The 5 Levers to Address “Org Smells” and Ship Higher Quality Software (Faster!)

There may come a time when you can sense that your organization’s performance isn’t optimal, but you can’t quite put your finger on it. Something just smells off—in fact, Lara Hogan and Deepa Subramaniam call these symptoms “organizational smells.” These ‘smells’ hold back the strategic execution of the organization’s north star vision. And Hogan and Subramaniam thrive on helping organizations overcome those hindrances.

“We love partnering closely with leaders to help coach them and help make sure that they understand exactly what they need to do to build foundational skills and lead their teams successfully and confidently,” Subramaniam says.

GitPrime’s CEO, Travis Kimmel, recently interviewed Lara Hogan and Deepa Subramaniam for the SE-Radio podcast. They discussed evidence-based tactics that leaders can use to increase clarity and build healthier, high-performing organizations. You can listen to the full episode here.

Previously, Deepa Subramaniam led Product and Design at Kickstarter, Hillary for America, charity: water, and Adobe, and Lara Hogan was the VP at Kickstarter and Engineering Director at Etsy. The two have since partnered to co-found Wherewithall, where they help other leaders build, mentor, and grow their product and engineering organizations.

“When we get called in, there’s usually an executive or a really senior leader within the engineering organization can tell that something’s off, but doesn’t know what it is,” Hogan says. “We get brought in to see if we think this is weird, too.”

“On the product and design side,” Subramaniam adds, “folks reach out because they’re shipping product, but they think they could be shipping a lot better or a lot faster. Or shipping products that have a stronger impact on the business, or that better solve customer problems. It’s exactly what Lara was saying. There’s a smell that feels a little off, and they just want some external opinion to come in and check it out.”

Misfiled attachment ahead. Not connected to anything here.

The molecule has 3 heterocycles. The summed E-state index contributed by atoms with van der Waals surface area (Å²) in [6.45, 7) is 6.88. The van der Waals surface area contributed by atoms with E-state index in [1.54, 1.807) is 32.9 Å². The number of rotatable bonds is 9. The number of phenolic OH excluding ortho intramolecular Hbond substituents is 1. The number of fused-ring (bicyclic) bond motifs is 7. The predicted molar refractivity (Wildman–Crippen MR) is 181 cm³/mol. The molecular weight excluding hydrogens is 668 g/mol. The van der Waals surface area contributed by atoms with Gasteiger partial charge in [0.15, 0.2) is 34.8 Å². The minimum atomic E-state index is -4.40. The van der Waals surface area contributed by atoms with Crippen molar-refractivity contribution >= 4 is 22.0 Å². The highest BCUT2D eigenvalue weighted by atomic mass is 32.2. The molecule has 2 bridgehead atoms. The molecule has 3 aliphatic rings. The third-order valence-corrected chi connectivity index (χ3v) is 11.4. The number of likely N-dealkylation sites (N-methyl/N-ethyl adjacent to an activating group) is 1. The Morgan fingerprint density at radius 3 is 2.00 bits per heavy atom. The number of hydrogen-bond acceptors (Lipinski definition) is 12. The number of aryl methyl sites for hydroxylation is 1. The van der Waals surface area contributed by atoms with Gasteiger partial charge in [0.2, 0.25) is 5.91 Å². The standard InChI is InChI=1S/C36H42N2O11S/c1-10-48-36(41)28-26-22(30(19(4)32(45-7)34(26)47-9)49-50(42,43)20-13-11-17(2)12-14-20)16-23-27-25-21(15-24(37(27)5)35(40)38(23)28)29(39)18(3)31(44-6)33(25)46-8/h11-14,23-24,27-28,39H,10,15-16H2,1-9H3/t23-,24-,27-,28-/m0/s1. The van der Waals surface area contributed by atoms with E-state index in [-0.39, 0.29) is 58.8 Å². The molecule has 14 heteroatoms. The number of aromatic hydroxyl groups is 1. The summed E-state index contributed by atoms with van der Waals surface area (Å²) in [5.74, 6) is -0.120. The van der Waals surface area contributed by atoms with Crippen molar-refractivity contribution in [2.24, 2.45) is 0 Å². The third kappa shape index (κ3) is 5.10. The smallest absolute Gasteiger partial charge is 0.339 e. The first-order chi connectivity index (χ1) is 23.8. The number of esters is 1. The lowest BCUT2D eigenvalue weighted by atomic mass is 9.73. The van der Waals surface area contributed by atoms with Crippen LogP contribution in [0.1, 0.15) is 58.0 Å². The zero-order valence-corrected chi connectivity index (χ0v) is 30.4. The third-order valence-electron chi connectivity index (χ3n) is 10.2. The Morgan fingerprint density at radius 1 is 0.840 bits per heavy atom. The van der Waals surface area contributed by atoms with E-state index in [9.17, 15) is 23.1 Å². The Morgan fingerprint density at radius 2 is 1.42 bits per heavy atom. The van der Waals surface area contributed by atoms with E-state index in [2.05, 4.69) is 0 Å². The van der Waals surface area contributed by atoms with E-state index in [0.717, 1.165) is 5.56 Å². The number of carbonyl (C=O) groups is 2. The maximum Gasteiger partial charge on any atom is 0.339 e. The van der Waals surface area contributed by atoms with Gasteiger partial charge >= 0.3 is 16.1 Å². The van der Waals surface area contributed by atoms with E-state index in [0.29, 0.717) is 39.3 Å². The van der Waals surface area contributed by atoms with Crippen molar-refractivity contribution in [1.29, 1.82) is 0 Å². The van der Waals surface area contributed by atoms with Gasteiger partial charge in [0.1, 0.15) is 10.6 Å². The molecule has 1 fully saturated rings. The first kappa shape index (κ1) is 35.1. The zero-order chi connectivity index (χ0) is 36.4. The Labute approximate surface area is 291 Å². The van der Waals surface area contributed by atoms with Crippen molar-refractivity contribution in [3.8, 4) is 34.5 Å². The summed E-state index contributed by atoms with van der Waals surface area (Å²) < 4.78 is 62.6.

There are all kinds of smells that can be haunting your organization. Fortunately, you don’t have to identify each one of them to apply the five tactics — or “levers” that leaders can pull — to revitalize and help your organization ship higher quality software, faster.

Clarify roles and responsibilities for teams and individuals alike

In the early days, organizations often don’t have (or require) a career ladder or skills matrix. Team members tend to wear lots of different hats. That works fine in a small organization. But as the company grows, Hogan says, it becomes increasingly challenging to distinguish between what someone wants to do, what someone should be doing, and what someone is doing but doesn’t really want to be doing.

“Clarifying roles and responsibilities tends to be the thing that structurally can create a lot of change throughout an organization,” Hogan says.

Whether you want to support your people’s ability to advance in their careers, to recognize their growth, or to make sure that responsibilities are well understood, clarifying roles for teams and individuals alike clears up job overlap and greases the interactions between functions.

To illustrate clarified responsibilities, Hogan likes to draw a Venn diagram the leads on a feature team — like the one below that clarifies the roles of an engineering lead, an engineering manager, and a product manager.

Each role will have overlapping responsibilities, and each also has its distinct domain. “If you draw this Venn diagram or some other clear visual representation like it, it can be used as a tool to help those three peer leaders decide who’s doing what, who people can go to for questions regarding those areas, and which responsibilities should be shared,” Hogan says. “As long as there’s that genuinely shared understanding, not just with those three people, or however many people, but with the entire team that needs to work with them and rely on them, that is the holy grail of clarification of rules and responsibilities.”

Once you achieve a greater sense of clarity, Subramaniam adds, you’ll see greater accountability across teams. People don’t waste time wondering what’s expected of them. And you’ll see people producing better work, and at a faster pace, which elevates the organization’s performance as a whole.

A lack of clarity can cause attrition

You can also recognize when your organization lacks this level of clarity because it manifests in poor accountability—in other words, you develop inertia. “Nothing is happening with any sort of urgency within the teams,” Subramaniam says. “There might be controlled chaos. Maybe too much is happening, but it actually doesn’t have a lot of impact. Or maybe everyone’s checked out and feeling ambivalent. Nine times out of ten, the diagnosis that we’ve come up with when we start experiencing that and seeing that on the teams that we’re leading, it’s that folks don’t understand what they’re responsible for and they want that clarity. Our brains need clarity so that we can have a sense of stability.”